Additional resistance due to wave of 1.2 m height for a boat with a Froude 0.6

Discussion in 'Hydrodynamics and Aerodynamics' started by Surfer Naval Architect, Nov 11, 2020.

  1. Surfer Naval Architect
    Joined: Feb 2018
    Posts: 46
    Likes: 1, Points: 8
    Location: Amsterdam, The Netherlands

    Surfer Naval Architect Naval Architect

    Hello everyone,

    Do you have a solid approach to calculate additional resistance due to waves height of 1.5 m for a boat with a Fr of 0.6?

    Thank you very much!
     
  2. DCockey
    Joined: Oct 2009
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    Location: Midcoast Maine

    DCockey Senior Member

    Interesting question. Why specify the wave height and Froude number but nothing about the size of the vessel?
     
  3. Surfer Naval Architect
    Joined: Feb 2018
    Posts: 46
    Likes: 1, Points: 8
    Location: Amsterdam, The Netherlands

    Surfer Naval Architect Naval Architect

    Hi DCockey,

    you are right, vessel size: L 38 m, B 7.5 m, draft 3.2 m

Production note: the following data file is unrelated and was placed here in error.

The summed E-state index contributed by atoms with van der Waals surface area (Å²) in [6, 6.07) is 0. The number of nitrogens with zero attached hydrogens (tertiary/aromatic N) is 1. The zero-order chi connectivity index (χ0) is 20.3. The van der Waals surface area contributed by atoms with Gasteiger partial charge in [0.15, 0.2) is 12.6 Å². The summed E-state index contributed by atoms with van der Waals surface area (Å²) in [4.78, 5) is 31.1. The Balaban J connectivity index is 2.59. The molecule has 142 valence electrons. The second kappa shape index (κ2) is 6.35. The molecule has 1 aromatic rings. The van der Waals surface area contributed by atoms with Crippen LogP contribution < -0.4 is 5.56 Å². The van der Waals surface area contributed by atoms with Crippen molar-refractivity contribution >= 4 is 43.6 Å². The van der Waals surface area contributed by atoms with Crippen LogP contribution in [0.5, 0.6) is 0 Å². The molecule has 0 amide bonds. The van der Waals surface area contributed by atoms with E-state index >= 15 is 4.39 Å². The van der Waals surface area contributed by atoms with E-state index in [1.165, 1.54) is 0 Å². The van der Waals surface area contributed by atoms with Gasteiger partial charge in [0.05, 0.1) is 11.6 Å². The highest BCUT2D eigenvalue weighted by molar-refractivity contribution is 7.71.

4. jehardiman
    Joined: Aug 2004
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    Location: Port Orchard, Washington, USA

    jehardiman Senior Member

    Way too little information to even start. Wave height is meaningless without other period, spectra, and direction information. The answer could be anything from zero to the vessel is lost. Start with a copy of Theory of Seakeeping by Korvin-Kroukovsky or Dynamics of Marine Vehicles by Bhattacharya.

    Edit to add; FWIW, normal sea margin is 20 to 25% See below
    NTNU Open: Rational calculation of sea margin https://ntnuopen.ntnu.no/ntnu-xmlui/handle/11250/2453425#:~:text=The%20sea%20margin%20is%20an,in%20environmental%20and%20deteriorative%20effects.
     

  5. rxcomposite
    Joined: Jan 2005
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    Location: Philippines

    rxcomposite Senior Member

    I usually start with Fn to make sure I am designing at minimum wave resistance. For a given Froude number, I will be guided by ratios and coefficient, including waterlines, shape of hull, entrance angle, ect. There are many published ratios and coeff like Watson and Gilfillian lines. Lindblad and Todd, Saunders, MARIN.

    Right away I can see that you are designing a very fast ship, more than the category of Naval vessels like warships. destroyer, and frigates. Your wavemaking coefficient is downhill but still high.

    Wave height is the area of operation so you start with defining the length and displacement after the Froude number.
     
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